Weaponizing the Initiative Process

Joel Fox
Editor and Co-Publisher of Fox and Hounds Daily

Three ballot initiatives with enough signatures to qualify for the November election were pulled by the proponents when legislative deals were worked out satisfying the initiative sponsors. The initiatives were used as blunt instruments in forcing legislative compromise and in these three instances it worked. Expect to see more of that in the future.

An initiative to make it tougher to pass taxes was put aside when a bill signed by the governor prohibited soda taxes for a dozen years, satisfying the main financial sponsors of the initiative, the soda industry. A bill toughening privacy laws with data collected from Internet users prevented a tougher privacy measure from going forward. And the promise to scuttle three bills aimed at paint manufacturers persuaded those manufacturers to stop their initiative effort to place a bond on the ballot to clean up lead paint in homes.

Many point to initiative reform legislation from 2014 that set the stage for the action that took place last week. While the 2014 reform allowed for the proponents to pull initiatives the last minute thus encouraging the initiative as threat strategy, this is by no means the first time this type of strategy has been used. In fact, I was involved in an initiative effort to persuade the legislature to act on a workers compensation compromise bill in 2004. I was co-proponent of an initiative to reform a workers comp system that was crushing businesses while not adequately caring for workers.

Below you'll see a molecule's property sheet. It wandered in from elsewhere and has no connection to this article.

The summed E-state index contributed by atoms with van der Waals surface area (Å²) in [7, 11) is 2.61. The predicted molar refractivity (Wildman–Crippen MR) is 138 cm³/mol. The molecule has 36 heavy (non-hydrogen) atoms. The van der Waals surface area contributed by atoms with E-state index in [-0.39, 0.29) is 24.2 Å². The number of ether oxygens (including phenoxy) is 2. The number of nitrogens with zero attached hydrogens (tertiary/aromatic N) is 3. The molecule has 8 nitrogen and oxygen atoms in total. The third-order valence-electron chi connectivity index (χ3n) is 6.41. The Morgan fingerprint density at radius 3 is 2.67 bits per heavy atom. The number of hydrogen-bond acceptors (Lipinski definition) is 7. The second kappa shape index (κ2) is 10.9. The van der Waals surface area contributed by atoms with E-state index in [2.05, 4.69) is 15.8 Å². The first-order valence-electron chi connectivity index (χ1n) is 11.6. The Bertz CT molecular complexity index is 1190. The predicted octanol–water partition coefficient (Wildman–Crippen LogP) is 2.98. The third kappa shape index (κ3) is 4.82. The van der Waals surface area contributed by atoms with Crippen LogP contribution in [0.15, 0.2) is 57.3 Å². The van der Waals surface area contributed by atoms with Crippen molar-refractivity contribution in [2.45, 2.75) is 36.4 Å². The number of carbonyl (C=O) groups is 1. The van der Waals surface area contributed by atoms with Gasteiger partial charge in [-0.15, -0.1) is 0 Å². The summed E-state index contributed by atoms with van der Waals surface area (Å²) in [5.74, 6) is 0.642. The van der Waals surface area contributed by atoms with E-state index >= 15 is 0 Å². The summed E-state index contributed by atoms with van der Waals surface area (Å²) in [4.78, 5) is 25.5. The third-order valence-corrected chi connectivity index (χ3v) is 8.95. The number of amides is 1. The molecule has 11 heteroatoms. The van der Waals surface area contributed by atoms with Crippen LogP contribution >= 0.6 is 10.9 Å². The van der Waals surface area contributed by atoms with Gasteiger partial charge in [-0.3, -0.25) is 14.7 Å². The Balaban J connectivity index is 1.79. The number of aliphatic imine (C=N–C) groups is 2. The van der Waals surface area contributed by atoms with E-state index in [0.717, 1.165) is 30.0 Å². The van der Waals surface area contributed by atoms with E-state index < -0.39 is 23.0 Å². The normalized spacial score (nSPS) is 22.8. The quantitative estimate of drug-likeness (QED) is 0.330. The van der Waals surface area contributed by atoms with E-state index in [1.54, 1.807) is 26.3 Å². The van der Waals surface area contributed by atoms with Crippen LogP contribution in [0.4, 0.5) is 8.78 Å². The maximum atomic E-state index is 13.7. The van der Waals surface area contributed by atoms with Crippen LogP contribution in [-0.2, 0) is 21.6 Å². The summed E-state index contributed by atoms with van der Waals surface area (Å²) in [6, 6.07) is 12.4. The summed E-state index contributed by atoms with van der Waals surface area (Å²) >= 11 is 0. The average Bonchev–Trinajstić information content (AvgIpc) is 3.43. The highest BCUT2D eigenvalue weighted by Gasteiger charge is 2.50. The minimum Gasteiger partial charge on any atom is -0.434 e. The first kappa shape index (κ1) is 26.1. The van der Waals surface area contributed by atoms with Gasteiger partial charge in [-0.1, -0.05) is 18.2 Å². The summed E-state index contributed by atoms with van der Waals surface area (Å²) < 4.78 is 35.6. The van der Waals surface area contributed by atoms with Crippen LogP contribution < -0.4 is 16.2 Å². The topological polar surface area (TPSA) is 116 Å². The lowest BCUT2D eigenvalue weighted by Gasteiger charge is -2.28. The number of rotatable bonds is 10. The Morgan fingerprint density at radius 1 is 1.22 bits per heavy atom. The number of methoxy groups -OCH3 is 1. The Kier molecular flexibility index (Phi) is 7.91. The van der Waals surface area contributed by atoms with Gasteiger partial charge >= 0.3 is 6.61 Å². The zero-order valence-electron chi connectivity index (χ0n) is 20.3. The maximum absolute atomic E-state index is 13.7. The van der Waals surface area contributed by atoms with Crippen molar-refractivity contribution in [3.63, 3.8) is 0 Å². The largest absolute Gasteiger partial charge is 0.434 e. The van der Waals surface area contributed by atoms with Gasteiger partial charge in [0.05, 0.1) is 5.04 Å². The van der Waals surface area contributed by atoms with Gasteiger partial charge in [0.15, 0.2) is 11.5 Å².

Our initiative had enough signatures to qualify. Meanwhile, Governor Arnold Schwarzenegger and his staff worked feverishly to reach a legislative compromise before the signatures were filed and the measure qualified for the ballot. Unlike the situation created with the 2014 reform in which proponents can pull an initiative that had qualified, a decade earlier we could not submit the signatures because if we did the measure would then be out of our control. We did not have the power to pull an initiative that already qualified for the ballot.

The workers comp initiative had the effect of bringing the legislative leaders to the table to work on a compromise bill. Sitting in the assembly gallery listening to the debate the last day before we had to turn over our signatures, I heard many a legislator declare that if it were not for the (fill in the blank with a pejorative) initiative, they would not vote yes on the compromise bill.

As Joe Mathews described the debate before the vote in his book, The People’s Machine, Arnold Schwarzenegger and the Rise of Blockbuster Democracy, “Every Democrat who spoke in favor of the legislation cited the initiative as a factor in his or her vote. State Senator Sheila Kuehl, a Los Angeles Democrat, explained her support in terms that Governor Hiram Johnson would have understood well: “We are voting on this with a gun to our head.”

Similar sentiments were expressed last week in the most recent legislative debate on the soda tax ban legislation.

Mathews reference to Hiram Johnson, the father of California’s initiative process, reminds us that the initiative was meant as a tool to allow voters to enact legislation when the legislature would not act; or in a more modern usage of the tool, force legislators to act on legislation to satisfy citizen concerns.

Of course, the initiative is now used not only by citizens but also by special interests.

The fact that a number of interests were successful in forcing legislative action with the threat of an initiative is bound to encourage copycat behavior. Expect more initiatives as a bargaining tool to move legislative action.

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